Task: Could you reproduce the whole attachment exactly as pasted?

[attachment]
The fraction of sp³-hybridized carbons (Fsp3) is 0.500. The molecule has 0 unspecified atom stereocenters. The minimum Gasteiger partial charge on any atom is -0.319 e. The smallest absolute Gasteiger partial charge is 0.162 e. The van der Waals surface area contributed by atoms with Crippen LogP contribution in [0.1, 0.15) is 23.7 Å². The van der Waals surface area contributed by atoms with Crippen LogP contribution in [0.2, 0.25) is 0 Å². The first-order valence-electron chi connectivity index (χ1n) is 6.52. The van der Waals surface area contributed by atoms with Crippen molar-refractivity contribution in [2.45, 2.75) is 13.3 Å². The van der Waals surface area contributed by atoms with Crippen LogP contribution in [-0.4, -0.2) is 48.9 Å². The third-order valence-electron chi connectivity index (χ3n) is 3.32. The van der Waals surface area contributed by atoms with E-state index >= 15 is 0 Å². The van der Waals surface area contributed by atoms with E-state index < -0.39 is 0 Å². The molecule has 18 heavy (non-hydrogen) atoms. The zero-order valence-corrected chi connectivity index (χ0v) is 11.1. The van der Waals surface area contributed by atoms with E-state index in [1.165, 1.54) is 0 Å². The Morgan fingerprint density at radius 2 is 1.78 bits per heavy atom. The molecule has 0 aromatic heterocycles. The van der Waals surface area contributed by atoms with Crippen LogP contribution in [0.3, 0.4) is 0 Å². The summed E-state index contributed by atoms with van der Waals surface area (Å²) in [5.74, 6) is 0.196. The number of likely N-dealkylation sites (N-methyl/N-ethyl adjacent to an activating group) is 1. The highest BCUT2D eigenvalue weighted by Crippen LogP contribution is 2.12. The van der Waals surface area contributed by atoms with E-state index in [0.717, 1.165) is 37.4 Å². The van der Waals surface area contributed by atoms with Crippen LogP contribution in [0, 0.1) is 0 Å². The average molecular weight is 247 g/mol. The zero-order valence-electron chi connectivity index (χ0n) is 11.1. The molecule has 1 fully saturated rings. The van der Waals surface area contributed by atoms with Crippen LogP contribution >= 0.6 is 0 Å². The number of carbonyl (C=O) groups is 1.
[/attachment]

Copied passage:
The fraction of sp³-hybridized carbons (Fsp3) is 0.500. The molecule has 0 unspecified atom stereocenters. The minimum Gasteiger partial charge on any atom is -0.319 e. The smallest absolute Gasteiger partial charge is 0.162 e. The van der Waals surface area contributed by atoms with Crippen LogP contribution in [0.1, 0.15) is 23.7 Å². The van der Waals surface area contributed by atoms with Crippen LogP contribution in [0.2, 0.25) is 0 Å². The first-order valence-electron chi connectivity index (χ1n) is 6.52. The van der Waals surface area contributed by atoms with Crippen molar-refractivity contribution in [2.45, 2.75) is 13.3 Å². The van der Waals surface area contributed by atoms with Crippen LogP contribution in [-0.4, -0.2) is 48.9 Å². The third-order valence-electron chi connectivity index (χ3n) is 3.32. The van der Waals surface area contributed by atoms with E-state index >= 15 is 0 Å². The van der Waals surface area contributed by atoms with E-state index < -0.39 is 0 Å². The molecule has 18 heavy (non-hydrogen) atoms. The zero-order valence-corrected chi connectivity index (χ0v) is 11.1. The van der Waals surface area contributed by atoms with E-state index in [1.165, 1.54) is 0 Å². The Morgan fingerprint density at radius 2 is 1.78 bits per heavy atom. The molecule has 0 aromatic heterocycles. The van der Waals surface area contributed by atoms with Crippen LogP contribution in [0.3, 0.4) is 0 Å². The summed E-state index contributed by atoms with van der Waals surface area (Å²) in [5.74, 6) is 0.196. The number of likely N-dealkylation sites (N-methyl/N-ethyl adjacent to an activating group) is 1. The highest BCUT2D eigenvalue weighted by Crippen LogP contribution is 2.12. The van der Waals surface area contributed by atoms with E-state index in [0.717, 1.165) is 37.4 Å². The van der Waals surface area contributed by atoms with Crippen LogP contribution in [0, 0.1) is 0 Å². The average molecular weight is 247 g/mol. The zero-order valence-electron chi connectivity index (χ0n) is 11.1. The molecule has 1 fully saturated rings. The van der Waals surface area contributed by atoms with Crippen LogP contribution >= 0.6 is 0 Å². The number of carbonyl (C=O) groups is 1.